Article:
Friday, 27 April 2007

Out with the Local Plan, in with the Core Strategy

In line with government planning reforms, the current Lancaster Local Plan is being replaced by a Core Strategy, which will be submitted to Government on 4 May 2007 and is the Council’s overarching spatial planning strategy for the period up until 2021.

The overall intention is “a sustainable district, whose quality of life and standards of development, comprising a prosperous knowledge-based city, a regenerated coast and a conserved countryside.

The council says the Strategy also sets out broad locations for new homes and jobs, regeneration areas and the district’s natural and built heritage. In addition it outlines how public and private agencies will help make the vision come to fruition in the run up to 2021. Underlying this strategy is the principle of urban concentration, with key themes of sustainable communities, economic regeneration, improving the environment and delivering quality services.

It will now be on deposit between 4 May and 15 June, during which time people can make supporting representations or formal objections. It will then be the subject of an ‘Independent Examination’ early next year.

You can make a comment by;

• Using the online representation form on the Council’s website (
• Emailing your representation form to or
• Sending a paper copy of your representatives to the City Council

The Strategy, representation forms and all other relevant documents can be viewed and downloaded from the Council’s website ( and are available at Palatine Hall and Morecambe Town Hall.

Copies of the Strategy can also be viewed at all public libraries in the District and at University.

Let Your Fingers do the Recycling

If you want to recycle your old Yellow Pages directory, given that the recycling box collectors have rejected it, then give it to a schoolkid.

Over the next seven weeks, several local schools will be taking part in the Yellow Woods Challenge, run by Yellow Pages, working with the Woodland Trust and Lancaster City Council, to recycle old Yellow Pages directories and help increase woodland in England – one of the least wooded countries in Europe.

Funds raised through the Yellow Woods Challenge will be invested in the Woodland Trust’s most ambitious children’s tree planting campaign ever launched – ‘Tree For All’ – which aims to plant 12 million trees by 2009.

Youngsters will learn about recycling and woodland conservation through educational materials in the classroom and games on the internet.

The primary schools taking part locally in Lancaster are Moorside, Ryelands and St Bernadettes plus Poulton-le-sands Primary; St Margaret's, Hornby; St Peter’s, Heysham; St Lukes, Slyne with Hest; Arkholme Primary, Silverdale CE Primary and Carnforth Primary. The competition closes locally on May 25, 2007.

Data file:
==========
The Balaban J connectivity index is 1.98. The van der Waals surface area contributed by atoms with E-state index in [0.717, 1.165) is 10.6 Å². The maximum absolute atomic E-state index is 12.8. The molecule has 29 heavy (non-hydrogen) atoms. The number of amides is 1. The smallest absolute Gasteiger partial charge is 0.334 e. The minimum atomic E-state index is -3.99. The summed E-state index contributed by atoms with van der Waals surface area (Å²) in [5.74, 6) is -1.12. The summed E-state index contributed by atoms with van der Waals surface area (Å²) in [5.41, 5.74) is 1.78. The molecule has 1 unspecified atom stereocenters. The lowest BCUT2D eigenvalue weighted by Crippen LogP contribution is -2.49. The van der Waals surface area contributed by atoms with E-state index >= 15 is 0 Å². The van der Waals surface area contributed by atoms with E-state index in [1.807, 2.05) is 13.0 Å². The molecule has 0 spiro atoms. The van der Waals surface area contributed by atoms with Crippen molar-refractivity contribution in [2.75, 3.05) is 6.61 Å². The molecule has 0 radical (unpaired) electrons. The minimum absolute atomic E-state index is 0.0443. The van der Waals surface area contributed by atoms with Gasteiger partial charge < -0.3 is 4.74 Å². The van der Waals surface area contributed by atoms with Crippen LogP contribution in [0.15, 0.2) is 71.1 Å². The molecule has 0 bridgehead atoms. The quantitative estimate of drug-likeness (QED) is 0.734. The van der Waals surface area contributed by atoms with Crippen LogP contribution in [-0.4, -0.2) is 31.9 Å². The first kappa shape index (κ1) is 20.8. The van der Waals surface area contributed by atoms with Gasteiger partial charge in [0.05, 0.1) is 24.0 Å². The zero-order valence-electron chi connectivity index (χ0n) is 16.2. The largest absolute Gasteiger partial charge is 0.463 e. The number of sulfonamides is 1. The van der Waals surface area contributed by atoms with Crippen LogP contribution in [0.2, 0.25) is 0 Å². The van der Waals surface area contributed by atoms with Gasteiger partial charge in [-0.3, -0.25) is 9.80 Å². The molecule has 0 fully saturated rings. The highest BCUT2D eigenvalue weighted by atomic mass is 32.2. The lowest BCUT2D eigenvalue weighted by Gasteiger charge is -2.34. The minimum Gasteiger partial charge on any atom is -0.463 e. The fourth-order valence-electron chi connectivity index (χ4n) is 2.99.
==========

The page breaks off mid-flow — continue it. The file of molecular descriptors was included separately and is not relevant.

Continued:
For more information, visit

Or if that’s not possible, there are yellow pages recycling banks at Booths and Tesco in Carnforth and Morrisons in Morecambe.

Tuesday, 24 April 2007

High Court strikes down planning committee "perceived impartiality" fallacy?

(Thanks to Max for this item): Outside and critical observers of local democracy have long had a problem with the idea that councillors on planning committees should not say or do anything which indicates support or opposition to developments.

An example of this absurdity could be seen at the It's Our City panel debate in Lancaster last Friday when several councillors refused to say whether they thought the Centros Miller plans for a huge and unwelcome shopping complex (unwelcome to many local residents, that is) were rubbish - despite the fact that no planning permission has yet been applied for.

Now, the BBC reports that the High Court has ruled on a case related to the new high pressure gas pipeline being built across England and Wales. Some local councillors were advised by council officers not to take part in the planning committee vote due to having taken part in a protest against the pipeline. They didn't take part, the decision was taken to judicial review, and now that planning committee decision has been branded unlawful.

High Court Judge Mr Justice Collins said the councillors should never been told not to vote. "The councillors did feel under pressure not to participate," he commented. "Where it seems that the advice given was clearly wrong, was in raising the threat of a
complaint to the ombudsman."

He went on to say that councillors should not be inhibited from "doing the duty imposed upon them by the democratic system by the over-cautious advice from monitoring observers".

Perhaps now we can look forward to seeing local councillors show some backbone when standing up to overcautious civil servants?